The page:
Then, suddenly, it was time: twenty minutes before sunset. Whatever hadn’t been finished in the kitchen we simply left behind as we lit the candles and blessed the arrival of the Sabbath. My father writes, “The Sabbath comes like a caress, wiping away fear, sorrow and somber memories.

The Sabbath, page viii

While our family does not follow strict Judaic guidelines for Sabbath observance, we do try to make Sabbath different than all other days. When Sabbath arrives, the work stops. Each family’s definition of work may look slightly different as we seek to obey in a world that mocks the Sabbath. But once you have defined your “lines,” they need to be kept. Reading this book helped me to understand the definite and clear line between the Sabbath and the other six days. To truly keep the Sabbath, it must be set apart. Our work needs to cease, and we need to eagerly enter into the rest that YHVH provided for us in the Sabbath.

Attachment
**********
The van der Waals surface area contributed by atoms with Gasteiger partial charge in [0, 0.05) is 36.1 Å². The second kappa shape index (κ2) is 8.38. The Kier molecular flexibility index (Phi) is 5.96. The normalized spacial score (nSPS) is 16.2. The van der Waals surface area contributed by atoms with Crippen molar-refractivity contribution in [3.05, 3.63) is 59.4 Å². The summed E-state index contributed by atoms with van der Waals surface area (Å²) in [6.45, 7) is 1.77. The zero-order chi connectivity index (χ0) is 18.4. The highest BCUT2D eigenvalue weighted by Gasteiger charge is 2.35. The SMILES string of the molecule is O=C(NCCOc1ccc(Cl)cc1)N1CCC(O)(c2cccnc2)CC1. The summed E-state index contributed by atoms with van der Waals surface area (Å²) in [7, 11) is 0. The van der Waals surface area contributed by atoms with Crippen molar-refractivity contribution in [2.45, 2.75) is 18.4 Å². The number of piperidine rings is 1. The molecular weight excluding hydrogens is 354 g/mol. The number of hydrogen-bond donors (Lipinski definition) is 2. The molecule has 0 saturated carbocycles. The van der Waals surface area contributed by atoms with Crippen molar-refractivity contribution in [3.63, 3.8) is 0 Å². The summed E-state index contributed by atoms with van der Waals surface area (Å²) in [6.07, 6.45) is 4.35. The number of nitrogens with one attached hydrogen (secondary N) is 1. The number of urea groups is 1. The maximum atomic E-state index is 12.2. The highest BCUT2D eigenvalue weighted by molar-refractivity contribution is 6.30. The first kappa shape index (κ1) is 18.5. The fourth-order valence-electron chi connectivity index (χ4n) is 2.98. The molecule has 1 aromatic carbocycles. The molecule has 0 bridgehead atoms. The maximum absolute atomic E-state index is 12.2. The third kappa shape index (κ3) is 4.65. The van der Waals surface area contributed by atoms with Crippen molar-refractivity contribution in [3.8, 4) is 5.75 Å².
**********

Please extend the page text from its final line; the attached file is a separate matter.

Back to my story….

We all exchanged Shabbat Shaloms and called it a night. It had been a blessing to share the fellowship together, and then we promptly fell into bed in much need of rest. ๐Ÿ™‚

Later, the husband shared how my response had served as a gentle reprimand and reminder of our duty to guard the commands. He knew that, of course, but was trying to be helpful and considerate. But he was refreshed to see a family actively guarding the commands.